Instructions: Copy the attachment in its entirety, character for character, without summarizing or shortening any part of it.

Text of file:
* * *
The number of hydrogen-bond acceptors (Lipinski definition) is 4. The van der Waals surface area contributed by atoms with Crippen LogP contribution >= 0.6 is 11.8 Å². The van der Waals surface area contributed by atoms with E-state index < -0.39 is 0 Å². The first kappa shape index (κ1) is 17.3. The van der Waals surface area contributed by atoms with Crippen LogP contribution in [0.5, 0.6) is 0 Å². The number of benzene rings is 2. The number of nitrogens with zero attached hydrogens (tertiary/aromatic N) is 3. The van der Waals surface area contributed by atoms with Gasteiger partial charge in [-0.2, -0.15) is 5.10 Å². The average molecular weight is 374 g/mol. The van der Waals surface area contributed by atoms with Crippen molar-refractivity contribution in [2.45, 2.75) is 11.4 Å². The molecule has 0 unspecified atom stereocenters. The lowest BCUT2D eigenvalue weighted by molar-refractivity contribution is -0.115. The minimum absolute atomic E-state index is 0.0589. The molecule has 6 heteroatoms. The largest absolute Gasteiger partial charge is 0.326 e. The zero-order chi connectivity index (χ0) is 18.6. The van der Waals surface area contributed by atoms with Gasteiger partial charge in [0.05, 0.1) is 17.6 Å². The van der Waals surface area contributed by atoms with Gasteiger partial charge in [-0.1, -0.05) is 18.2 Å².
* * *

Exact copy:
The number of hydrogen-bond acceptors (Lipinski definition) is 4. The van der Waals surface area contributed by atoms with Crippen LogP contribution >= 0.6 is 11.8 Å². The van der Waals surface area contributed by atoms with E-state index < -0.39 is 0 Å². The first kappa shape index (κ1) is 17.3. The van der Waals surface area contributed by atoms with Crippen LogP contribution in [0.5, 0.6) is 0 Å². The number of benzene rings is 2. The number of nitrogens with zero attached hydrogens (tertiary/aromatic N) is 3. The van der Waals surface area contributed by atoms with Gasteiger partial charge in [-0.2, -0.15) is 5.10 Å². The average molecular weight is 374 g/mol. The van der Waals surface area contributed by atoms with Crippen molar-refractivity contribution in [2.45, 2.75) is 11.4 Å². The molecule has 0 unspecified atom stereocenters. The lowest BCUT2D eigenvalue weighted by molar-refractivity contribution is -0.115. The minimum absolute atomic E-state index is 0.0589. The molecule has 6 heteroatoms. The largest absolute Gasteiger partial charge is 0.326 e. The zero-order chi connectivity index (χ0) is 18.6. The van der Waals surface area contributed by atoms with Gasteiger partial charge in [0.05, 0.1) is 17.6 Å². The van der Waals surface area contributed by atoms with Gasteiger partial charge in [-0.1, -0.05) is 18.2 Å².